It's the little things in life...
According to the CDC in a 2011 study, "about 75,000 patients" died with from a healthcare-associated infection. The good news is that this is down from 98,987 in 2002 which is a 25% reduction! The bad news is that people are dying fromcomplications introduced by the very institutions that are helping them. To address this problem head on, the Joint Commission (an accreditation institution for hospitals) created the National Patient Safety goals for 2015:
- Goal 7: "Reduce the risk of health care-associated infections.”
- NPSG.07.03.01: "Implement evidence based practices to prevent health care associated infections due to multi drug-resistant organisms in acute care hospitals."
When I read this, I envisioned an Advanced Real Time Location System to track caregivers, patients and equipment throughout the hospital. A User Interface that colored potentially infected areas where communicable diseases have traveled, similar to the "My Cabbage" episode of the TV Show Scrubs.
I wish I would have seen the lower hanging fruit others found in the Safety goals:
- NPSG.07.01.01: "Comply with either the current Centers for Disease Control and Prevention (CDC) hand hygiene guidelines or the current World Health Organization (WHO) hand hygiene guidelines."
A few years ago, there were a number of whitepapers and studies published on how important hand washing is for clinicians. There were also a at least five start-ups focused on this issue including big names like MIT and IDEO.
This made me think of a book I read a while ago: All I Really Need to Know I Learned in Kindergarten. Number eight is "Wash your hands..."
What Healthcare Can Learn From Tesla...
In recent media coverage, hackers have been able to remotely control a SUV. This is just one of four targeted car hacks! I couldn’t help but think of the car chase scene in Tomorrow Never Dies! What’s the next target, Airplane engines?
I think the Healthcare and Automotive industry are in a similar place in the Cybersecurity space. It is not a happy place. I have been writing medical grade software for GE for over 10 years. Before that, fresh out of college, I worked for GM. I still remember the CANBUS training they sent me to over 20 years ago, which is now the focus of many of these hacks. I see a lot of parallels in both the industries:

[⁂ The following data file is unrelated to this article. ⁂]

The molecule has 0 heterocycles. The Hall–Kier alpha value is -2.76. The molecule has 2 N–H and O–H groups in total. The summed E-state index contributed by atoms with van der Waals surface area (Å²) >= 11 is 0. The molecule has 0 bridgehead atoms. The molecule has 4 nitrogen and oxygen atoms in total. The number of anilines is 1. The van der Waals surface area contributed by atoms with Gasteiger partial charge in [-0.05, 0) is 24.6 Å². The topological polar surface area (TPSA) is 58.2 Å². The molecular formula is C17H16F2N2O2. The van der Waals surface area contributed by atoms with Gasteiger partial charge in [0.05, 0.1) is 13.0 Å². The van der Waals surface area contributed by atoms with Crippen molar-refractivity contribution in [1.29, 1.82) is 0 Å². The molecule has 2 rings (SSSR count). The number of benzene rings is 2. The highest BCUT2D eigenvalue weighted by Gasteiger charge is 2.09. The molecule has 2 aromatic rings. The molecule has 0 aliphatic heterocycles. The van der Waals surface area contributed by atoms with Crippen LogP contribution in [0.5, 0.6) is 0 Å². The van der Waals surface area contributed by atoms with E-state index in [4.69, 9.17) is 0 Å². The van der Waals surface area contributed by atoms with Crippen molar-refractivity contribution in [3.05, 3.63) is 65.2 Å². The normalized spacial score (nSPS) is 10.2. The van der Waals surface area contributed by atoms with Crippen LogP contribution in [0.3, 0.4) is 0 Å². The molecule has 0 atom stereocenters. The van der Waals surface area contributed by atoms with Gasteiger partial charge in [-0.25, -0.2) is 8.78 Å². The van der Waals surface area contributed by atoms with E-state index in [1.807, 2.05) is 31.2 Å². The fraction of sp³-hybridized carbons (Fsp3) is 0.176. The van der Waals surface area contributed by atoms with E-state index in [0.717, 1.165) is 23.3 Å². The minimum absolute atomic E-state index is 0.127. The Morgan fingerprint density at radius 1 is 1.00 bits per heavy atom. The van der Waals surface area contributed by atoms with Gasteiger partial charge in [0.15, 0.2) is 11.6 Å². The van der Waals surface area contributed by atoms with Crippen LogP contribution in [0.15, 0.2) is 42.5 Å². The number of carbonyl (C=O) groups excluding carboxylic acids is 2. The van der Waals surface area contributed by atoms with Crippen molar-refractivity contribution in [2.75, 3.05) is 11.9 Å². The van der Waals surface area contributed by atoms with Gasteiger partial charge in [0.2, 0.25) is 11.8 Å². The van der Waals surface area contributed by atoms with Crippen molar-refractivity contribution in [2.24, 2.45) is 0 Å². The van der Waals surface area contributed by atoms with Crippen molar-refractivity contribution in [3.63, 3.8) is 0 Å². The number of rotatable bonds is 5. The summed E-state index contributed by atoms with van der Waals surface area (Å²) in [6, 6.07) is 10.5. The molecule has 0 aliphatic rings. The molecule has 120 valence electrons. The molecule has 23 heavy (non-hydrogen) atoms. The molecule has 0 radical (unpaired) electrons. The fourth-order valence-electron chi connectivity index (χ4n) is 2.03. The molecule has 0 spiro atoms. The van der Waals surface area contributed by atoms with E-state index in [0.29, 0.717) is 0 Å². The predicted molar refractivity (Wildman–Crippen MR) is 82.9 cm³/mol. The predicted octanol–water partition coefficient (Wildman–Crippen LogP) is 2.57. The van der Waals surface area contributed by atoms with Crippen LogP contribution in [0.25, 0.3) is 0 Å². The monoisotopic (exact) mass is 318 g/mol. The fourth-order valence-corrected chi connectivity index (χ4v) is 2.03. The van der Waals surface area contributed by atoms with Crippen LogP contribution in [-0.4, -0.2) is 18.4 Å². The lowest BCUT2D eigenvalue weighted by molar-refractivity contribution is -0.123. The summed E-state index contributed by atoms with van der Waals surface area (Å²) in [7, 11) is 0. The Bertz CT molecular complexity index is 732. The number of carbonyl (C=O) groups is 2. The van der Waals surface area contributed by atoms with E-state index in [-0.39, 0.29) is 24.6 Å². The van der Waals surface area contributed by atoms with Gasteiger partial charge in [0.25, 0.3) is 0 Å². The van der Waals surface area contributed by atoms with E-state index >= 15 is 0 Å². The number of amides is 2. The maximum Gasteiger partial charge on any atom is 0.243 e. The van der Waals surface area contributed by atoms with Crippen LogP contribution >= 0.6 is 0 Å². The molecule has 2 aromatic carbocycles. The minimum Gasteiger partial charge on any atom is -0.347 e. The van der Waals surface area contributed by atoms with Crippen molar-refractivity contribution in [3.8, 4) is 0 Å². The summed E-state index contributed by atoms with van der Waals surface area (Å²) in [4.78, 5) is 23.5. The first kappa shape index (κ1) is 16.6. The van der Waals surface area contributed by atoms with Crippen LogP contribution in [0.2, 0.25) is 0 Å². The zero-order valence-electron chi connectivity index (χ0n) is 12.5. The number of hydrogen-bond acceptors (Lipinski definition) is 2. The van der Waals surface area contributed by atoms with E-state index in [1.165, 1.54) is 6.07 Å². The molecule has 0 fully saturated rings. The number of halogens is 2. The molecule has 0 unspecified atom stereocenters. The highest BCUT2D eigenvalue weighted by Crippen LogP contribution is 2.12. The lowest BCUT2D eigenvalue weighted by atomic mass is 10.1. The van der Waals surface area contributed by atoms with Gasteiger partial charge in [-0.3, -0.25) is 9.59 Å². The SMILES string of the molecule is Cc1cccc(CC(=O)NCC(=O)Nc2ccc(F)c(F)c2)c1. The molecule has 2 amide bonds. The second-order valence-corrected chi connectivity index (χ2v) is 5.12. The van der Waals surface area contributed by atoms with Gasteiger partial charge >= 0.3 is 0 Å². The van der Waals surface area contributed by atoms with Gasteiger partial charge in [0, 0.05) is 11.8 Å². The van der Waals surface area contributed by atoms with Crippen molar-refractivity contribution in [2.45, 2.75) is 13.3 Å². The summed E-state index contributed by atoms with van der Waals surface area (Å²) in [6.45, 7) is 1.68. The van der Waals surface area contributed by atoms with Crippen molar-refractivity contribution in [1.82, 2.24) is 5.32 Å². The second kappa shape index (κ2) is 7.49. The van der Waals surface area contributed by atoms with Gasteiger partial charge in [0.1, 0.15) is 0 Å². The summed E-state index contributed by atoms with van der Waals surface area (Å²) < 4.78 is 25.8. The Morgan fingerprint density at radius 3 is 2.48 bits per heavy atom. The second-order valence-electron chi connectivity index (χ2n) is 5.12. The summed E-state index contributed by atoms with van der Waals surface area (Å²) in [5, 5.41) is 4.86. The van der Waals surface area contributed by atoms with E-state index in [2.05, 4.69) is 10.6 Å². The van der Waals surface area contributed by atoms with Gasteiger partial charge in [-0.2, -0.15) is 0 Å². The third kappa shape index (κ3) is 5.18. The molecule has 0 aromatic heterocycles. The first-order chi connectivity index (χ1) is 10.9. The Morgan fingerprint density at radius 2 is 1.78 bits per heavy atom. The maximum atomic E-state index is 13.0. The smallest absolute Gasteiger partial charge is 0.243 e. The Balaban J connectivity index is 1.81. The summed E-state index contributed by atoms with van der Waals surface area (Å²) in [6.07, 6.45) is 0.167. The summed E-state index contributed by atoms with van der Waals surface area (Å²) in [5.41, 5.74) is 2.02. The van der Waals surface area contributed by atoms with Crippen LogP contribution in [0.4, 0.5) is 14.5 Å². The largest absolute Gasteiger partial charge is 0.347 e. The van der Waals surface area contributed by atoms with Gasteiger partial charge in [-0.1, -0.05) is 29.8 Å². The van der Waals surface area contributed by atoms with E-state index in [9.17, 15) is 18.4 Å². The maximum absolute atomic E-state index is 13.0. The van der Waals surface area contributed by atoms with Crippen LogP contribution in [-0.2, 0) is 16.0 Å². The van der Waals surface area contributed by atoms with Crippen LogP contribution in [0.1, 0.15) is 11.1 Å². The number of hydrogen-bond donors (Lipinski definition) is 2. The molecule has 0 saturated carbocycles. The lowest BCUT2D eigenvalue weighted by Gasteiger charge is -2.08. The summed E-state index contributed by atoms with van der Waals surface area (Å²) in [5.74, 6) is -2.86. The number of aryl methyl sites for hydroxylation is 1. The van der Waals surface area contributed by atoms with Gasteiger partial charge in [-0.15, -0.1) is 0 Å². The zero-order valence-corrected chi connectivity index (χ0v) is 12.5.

- Highly Regulated
- Long Development Cycles
- Cybersecurity targets
Because of the potential for safety issues, both industries are highly regulated. Both the FDA and NHTSA have no lack of standards and guidance documents! They both have the power to enforce recalls and even injunctions that can scare any corporation straight into ultra-conservatism.
Long Development Cycles
High regulation leads to long development cycles. Most corporations have procedures, but those in a highly regulated environment have layers upon layers of process ... more layers than an onion. The result is multi-year development cycles of cars and medical devices. So much time is spent on making sure the product is safe and correct that the expectations of the current App-Savvy generation of users are not met. Connectivity such as medical devices talking to each other and integration of car entertainment systems with smart devices suffer. I can't believe that the auto industry is still using CANBUS, but I guess Healthcare can't be too critical because we are still using HL7.
Long development cycles lead to cybersecurity issues. Long cycles give security researchers a target rich environment combined with the fact that safety products get much more press coverage when compromised put a big target on these systems. As a side bar, to maintain their integrity, researchers absolutely must publicly publish their findings and may not be doing it just for the "fifteen minutes of fame."
Ever since STUXNET, the first virus to cause physical damage, Cybersecurity researchers have started hacking the real-world. The result has been automotive recalls by Jeep, Chrysler and Dodge as well as Toyota, Ford, Audi and Nissan. In Healthcare, insulin pumps, infusion pumps and narcotics dispensers have all been hacked. Just image if a MRI machine was compromised! SANS (a security, research and information institute) and the FBI have both issued warnings to the Healthcare industry.
Cybersecurity progress comes via innovation not regulation
Regulation is necessary because there has to be a minimum standard for Cybersecurity in safety systems. But regulation is not enough when technology is moving faster every day. True innovation is always a challenge, but it is especially so in large corporations in established industries that are heavily regulated. I know because I have tried for many years. The challenge always seems to be in the organization’s cultural resistance to change.
None of these obstacles have deterred Elon Musk and Tesla Motors. Tesla supports over the air (OTA) updates to the software that runs their cars. Is that scary for a safety device? I would propose that it is scary safety issue to not build in a software update mechanism! If Telsa can do this, why can't others in a regulated industry do this as well?